J. Gordon Duncan

Culture, Business, Fitness, Etc.

Celebrating Lent in a Small Town

I have never practiced Lent as an act of devotion and worship.  Growing up, I’m quite sure I never even heard of it.  In college, I had friends walking around campus with smudges of ash on the foreheads, and I was pretty sure they were crazy.  Since then, I have learned the season’s background and have met many people who consider it as a incredibly serious and intimate act of worship.

Lent begins on Ash Wednesday (this year, February 17, 2010) and for many, they observe it with a 40 day fast of something as an act of repentance and faith.  This fast ends in the celebration of Easter (Jesus’ resurrection).  Nowhere in scripture is fasting for Lent commanded or even mentioned.  It is a holiday that the ancient church created and has practiced for hundreds of years.

As with any traditions or man-made observances, empty orthodoxy creeps in and the act of ashes on the head and fasting become rote and ceremonial.  For others however, it is an essential element of their faith preparing their heart for the celebration of Jesus’ victory over death.

I spent some time in the past few days interacting with people in Garner asking them if they had celebrated Lent and if they were going to, what would their fast be.  I was surprised to find out how many people have celebrated Lent in their lifetime.  Some expressed that they had not in years, but none spoke of it as a dead practice.  For most, it was something in which they longed to return.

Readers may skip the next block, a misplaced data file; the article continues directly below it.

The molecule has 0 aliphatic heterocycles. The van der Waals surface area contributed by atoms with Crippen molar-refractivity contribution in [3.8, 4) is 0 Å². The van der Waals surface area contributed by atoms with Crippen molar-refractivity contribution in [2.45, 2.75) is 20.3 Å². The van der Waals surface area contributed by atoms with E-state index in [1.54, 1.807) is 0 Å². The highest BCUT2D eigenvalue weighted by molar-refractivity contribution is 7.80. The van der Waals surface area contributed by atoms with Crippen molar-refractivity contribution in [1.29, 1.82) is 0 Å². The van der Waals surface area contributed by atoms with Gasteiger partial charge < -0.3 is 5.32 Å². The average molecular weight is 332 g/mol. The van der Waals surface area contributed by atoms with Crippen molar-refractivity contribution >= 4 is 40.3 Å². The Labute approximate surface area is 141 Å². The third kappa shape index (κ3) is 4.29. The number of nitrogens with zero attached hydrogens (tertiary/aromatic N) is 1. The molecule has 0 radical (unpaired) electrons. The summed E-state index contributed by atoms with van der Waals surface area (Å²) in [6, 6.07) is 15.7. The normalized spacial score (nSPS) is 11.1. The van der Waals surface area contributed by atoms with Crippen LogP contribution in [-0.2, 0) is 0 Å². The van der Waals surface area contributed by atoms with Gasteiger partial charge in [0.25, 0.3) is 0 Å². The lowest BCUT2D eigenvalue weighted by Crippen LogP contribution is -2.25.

Examples of people’s intended fast ranged from entertainment to vices, but the two things most people wanted to fast from were caffeine and Facebook.  I guess everyone feels they are over relying on coffee and the computer for energy and connectivity.  Finding energy and connectivity through Christ would be a good thing.

Declaring my intention to fast (and what I’m fasting from) would personally contradict the spirit of the season I think, so whether or not I will is left to your imagination.  I do know that for some, fasting draws their heart and mind closer to Christ which is never a bad thing.


February 17, 2010 - Posted by | Uncategorized | , , ,


  1. I was Catholic and practiced Lent growing up – it was always sweets that I gave up. Never was it explained to me that this was a time of reflection, fasting and orienting my heart back to Jesus. It was always explained to me that Jesus made a sacrifice, so I could too -that it was only 40 days and I could make that sacrifice for 40 days. We always talked at school about what we were giving up.

    Comment by Katie | February 17, 2010 | Reply

    • Thanks, Katie. I love hearing everyone’s stories as this is the first year I’ve considered it.

      Comment by jgordonduncan | February 17, 2010 | Reply

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